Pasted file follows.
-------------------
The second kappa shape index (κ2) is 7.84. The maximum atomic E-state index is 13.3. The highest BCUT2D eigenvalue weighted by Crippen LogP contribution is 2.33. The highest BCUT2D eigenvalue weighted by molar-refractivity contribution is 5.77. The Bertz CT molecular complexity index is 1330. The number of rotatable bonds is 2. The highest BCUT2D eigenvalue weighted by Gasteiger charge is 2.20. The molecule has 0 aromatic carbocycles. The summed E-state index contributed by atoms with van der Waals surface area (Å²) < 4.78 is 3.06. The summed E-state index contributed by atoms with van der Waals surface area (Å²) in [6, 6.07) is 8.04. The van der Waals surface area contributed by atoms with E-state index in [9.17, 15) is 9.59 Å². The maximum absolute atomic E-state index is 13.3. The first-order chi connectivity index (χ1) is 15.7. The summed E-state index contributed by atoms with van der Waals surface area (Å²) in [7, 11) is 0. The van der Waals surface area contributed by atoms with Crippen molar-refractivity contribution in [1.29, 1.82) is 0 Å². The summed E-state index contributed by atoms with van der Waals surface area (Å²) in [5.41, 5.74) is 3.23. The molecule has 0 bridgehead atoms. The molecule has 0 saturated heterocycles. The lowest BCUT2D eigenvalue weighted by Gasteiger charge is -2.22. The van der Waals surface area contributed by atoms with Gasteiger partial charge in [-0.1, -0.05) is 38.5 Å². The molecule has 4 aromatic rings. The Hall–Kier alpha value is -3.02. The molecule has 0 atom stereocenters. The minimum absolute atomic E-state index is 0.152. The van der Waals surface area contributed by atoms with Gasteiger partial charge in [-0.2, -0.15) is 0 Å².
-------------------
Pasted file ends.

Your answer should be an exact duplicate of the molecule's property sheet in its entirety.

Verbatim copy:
The second kappa shape index (κ2) is 7.84. The maximum atomic E-state index is 13.3. The highest BCUT2D eigenvalue weighted by Crippen LogP contribution is 2.33. The highest BCUT2D eigenvalue weighted by molar-refractivity contribution is 5.77. The Bertz CT molecular complexity index is 1330. The number of rotatable bonds is 2. The highest BCUT2D eigenvalue weighted by Gasteiger charge is 2.20. The molecule has 0 aromatic carbocycles. The summed E-state index contributed by atoms with van der Waals surface area (Å²) < 4.78 is 3.06. The summed E-state index contributed by atoms with van der Waals surface area (Å²) in [6, 6.07) is 8.04. The van der Waals surface area contributed by atoms with E-state index in [9.17, 15) is 9.59 Å². The maximum absolute atomic E-state index is 13.3. The first-order chi connectivity index (χ1) is 15.7. The summed E-state index contributed by atoms with van der Waals surface area (Å²) in [7, 11) is 0. The van der Waals surface area contributed by atoms with Crippen molar-refractivity contribution in [1.29, 1.82) is 0 Å². The summed E-state index contributed by atoms with van der Waals surface area (Å²) in [5.41, 5.74) is 3.23. The molecule has 0 bridgehead atoms. The molecule has 0 saturated heterocycles. The lowest BCUT2D eigenvalue weighted by Gasteiger charge is -2.22. The van der Waals surface area contributed by atoms with Gasteiger partial charge in [-0.1, -0.05) is 38.5 Å². The molecule has 4 aromatic rings. The Hall–Kier alpha value is -3.02. The molecule has 0 atom stereocenters. The minimum absolute atomic E-state index is 0.152. The van der Waals surface area contributed by atoms with Gasteiger partial charge in [-0.2, -0.15) is 0 Å².